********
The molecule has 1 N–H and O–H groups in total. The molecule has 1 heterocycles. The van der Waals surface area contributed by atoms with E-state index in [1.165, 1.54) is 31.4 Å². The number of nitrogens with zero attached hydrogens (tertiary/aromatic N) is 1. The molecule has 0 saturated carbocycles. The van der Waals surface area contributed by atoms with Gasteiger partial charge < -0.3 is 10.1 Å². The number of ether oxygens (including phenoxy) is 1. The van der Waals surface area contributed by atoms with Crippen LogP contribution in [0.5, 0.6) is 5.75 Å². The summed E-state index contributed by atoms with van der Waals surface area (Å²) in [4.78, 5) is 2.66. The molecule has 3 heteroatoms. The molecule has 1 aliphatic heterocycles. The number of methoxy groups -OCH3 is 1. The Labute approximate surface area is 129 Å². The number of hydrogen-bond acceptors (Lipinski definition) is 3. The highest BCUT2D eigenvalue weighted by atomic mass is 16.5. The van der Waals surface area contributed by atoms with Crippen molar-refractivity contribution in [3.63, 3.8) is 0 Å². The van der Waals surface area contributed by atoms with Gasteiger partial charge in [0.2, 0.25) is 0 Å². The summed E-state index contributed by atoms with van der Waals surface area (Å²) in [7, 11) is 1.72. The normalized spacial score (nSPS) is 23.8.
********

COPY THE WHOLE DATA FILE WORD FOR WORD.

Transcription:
The molecule has 1 N–H and O–H groups in total. The molecule has 1 heterocycles. The van der Waals surface area contributed by atoms with E-state index in [1.165, 1.54) is 31.4 Å². The number of nitrogens with zero attached hydrogens (tertiary/aromatic N) is 1. The molecule has 0 saturated carbocycles. The van der Waals surface area contributed by atoms with Gasteiger partial charge < -0.3 is 10.1 Å². The number of ether oxygens (including phenoxy) is 1. The van der Waals surface area contributed by atoms with Crippen LogP contribution in [0.5, 0.6) is 5.75 Å². The summed E-state index contributed by atoms with van der Waals surface area (Å²) in [4.78, 5) is 2.66. The molecule has 3 heteroatoms. The molecule has 1 aliphatic heterocycles. The number of methoxy groups -OCH3 is 1. The Labute approximate surface area is 129 Å². The number of hydrogen-bond acceptors (Lipinski definition) is 3. The highest BCUT2D eigenvalue weighted by atomic mass is 16.5. The van der Waals surface area contributed by atoms with Crippen molar-refractivity contribution in [3.63, 3.8) is 0 Å². The van der Waals surface area contributed by atoms with Gasteiger partial charge in [0.2, 0.25) is 0 Å². The summed E-state index contributed by atoms with van der Waals surface area (Å²) in [7, 11) is 1.72. The normalized spacial score (nSPS) is 23.8.